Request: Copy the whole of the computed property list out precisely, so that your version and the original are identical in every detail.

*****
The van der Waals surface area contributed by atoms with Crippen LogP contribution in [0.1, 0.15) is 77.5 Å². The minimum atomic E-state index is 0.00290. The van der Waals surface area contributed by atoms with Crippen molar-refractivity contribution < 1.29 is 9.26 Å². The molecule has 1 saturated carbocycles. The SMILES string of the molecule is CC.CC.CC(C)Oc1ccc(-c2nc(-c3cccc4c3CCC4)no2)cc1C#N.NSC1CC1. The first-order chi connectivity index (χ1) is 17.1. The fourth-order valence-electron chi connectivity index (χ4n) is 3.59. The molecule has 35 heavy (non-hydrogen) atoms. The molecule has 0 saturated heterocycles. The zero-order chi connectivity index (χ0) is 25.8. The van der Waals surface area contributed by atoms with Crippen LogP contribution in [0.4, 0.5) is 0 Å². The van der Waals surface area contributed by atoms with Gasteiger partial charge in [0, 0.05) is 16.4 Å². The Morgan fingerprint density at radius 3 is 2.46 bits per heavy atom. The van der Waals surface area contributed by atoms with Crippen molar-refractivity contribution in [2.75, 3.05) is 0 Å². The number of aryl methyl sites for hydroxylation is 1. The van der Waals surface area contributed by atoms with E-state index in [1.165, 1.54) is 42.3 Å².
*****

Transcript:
The van der Waals surface area contributed by atoms with Crippen LogP contribution in [0.1, 0.15) is 77.5 Å². The minimum atomic E-state index is 0.00290. The van der Waals surface area contributed by atoms with Crippen molar-refractivity contribution < 1.29 is 9.26 Å². The molecule has 1 saturated carbocycles. The SMILES string of the molecule is CC.CC.CC(C)Oc1ccc(-c2nc(-c3cccc4c3CCC4)no2)cc1C#N.NSC1CC1. The first-order chi connectivity index (χ1) is 17.1. The fourth-order valence-electron chi connectivity index (χ4n) is 3.59. The molecule has 35 heavy (non-hydrogen) atoms. The molecule has 0 saturated heterocycles. The zero-order chi connectivity index (χ0) is 25.8. The van der Waals surface area contributed by atoms with Crippen LogP contribution in [0.4, 0.5) is 0 Å². The van der Waals surface area contributed by atoms with Gasteiger partial charge in [0, 0.05) is 16.4 Å². The Morgan fingerprint density at radius 3 is 2.46 bits per heavy atom. The van der Waals surface area contributed by atoms with Crippen molar-refractivity contribution in [2.75, 3.05) is 0 Å². The number of aryl methyl sites for hydroxylation is 1. The van der Waals surface area contributed by atoms with E-state index in [1.165, 1.54) is 42.3 Å².